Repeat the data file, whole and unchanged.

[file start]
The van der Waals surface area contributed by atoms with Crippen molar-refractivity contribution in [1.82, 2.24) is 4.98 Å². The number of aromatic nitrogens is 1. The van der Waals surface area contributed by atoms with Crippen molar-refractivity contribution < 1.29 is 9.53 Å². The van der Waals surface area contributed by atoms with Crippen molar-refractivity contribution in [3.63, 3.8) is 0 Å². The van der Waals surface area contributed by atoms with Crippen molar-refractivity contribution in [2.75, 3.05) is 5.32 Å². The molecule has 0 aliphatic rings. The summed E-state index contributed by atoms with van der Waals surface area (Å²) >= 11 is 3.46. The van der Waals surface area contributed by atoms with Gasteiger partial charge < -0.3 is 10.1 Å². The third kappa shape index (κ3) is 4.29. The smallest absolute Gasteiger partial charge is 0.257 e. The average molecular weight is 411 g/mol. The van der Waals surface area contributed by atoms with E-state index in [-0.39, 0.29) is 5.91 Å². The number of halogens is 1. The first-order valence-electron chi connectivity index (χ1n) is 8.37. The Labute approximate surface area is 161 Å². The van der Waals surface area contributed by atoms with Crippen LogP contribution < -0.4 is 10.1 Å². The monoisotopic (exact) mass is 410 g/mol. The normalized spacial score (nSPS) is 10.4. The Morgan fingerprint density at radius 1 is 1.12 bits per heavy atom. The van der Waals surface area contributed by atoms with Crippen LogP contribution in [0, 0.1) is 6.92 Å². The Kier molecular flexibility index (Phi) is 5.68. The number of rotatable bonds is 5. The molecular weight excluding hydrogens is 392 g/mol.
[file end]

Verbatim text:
The van der Waals surface area contributed by atoms with Crippen molar-refractivity contribution in [1.82, 2.24) is 4.98 Å². The number of aromatic nitrogens is 1. The van der Waals surface area contributed by atoms with Crippen molar-refractivity contribution < 1.29 is 9.53 Å². The van der Waals surface area contributed by atoms with Crippen molar-refractivity contribution in [3.63, 3.8) is 0 Å². The van der Waals surface area contributed by atoms with Crippen molar-refractivity contribution in [2.75, 3.05) is 5.32 Å². The molecule has 0 aliphatic rings. The summed E-state index contributed by atoms with van der Waals surface area (Å²) >= 11 is 3.46. The van der Waals surface area contributed by atoms with Gasteiger partial charge < -0.3 is 10.1 Å². The third kappa shape index (κ3) is 4.29. The smallest absolute Gasteiger partial charge is 0.257 e. The average molecular weight is 411 g/mol. The van der Waals surface area contributed by atoms with E-state index in [-0.39, 0.29) is 5.91 Å². The number of halogens is 1. The first-order valence-electron chi connectivity index (χ1n) is 8.37. The Labute approximate surface area is 161 Å². The van der Waals surface area contributed by atoms with Crippen LogP contribution < -0.4 is 10.1 Å². The monoisotopic (exact) mass is 410 g/mol. The normalized spacial score (nSPS) is 10.4. The Morgan fingerprint density at radius 1 is 1.12 bits per heavy atom. The van der Waals surface area contributed by atoms with Crippen LogP contribution in [0, 0.1) is 6.92 Å². The Kier molecular flexibility index (Phi) is 5.68. The number of rotatable bonds is 5. The molecular weight excluding hydrogens is 392 g/mol.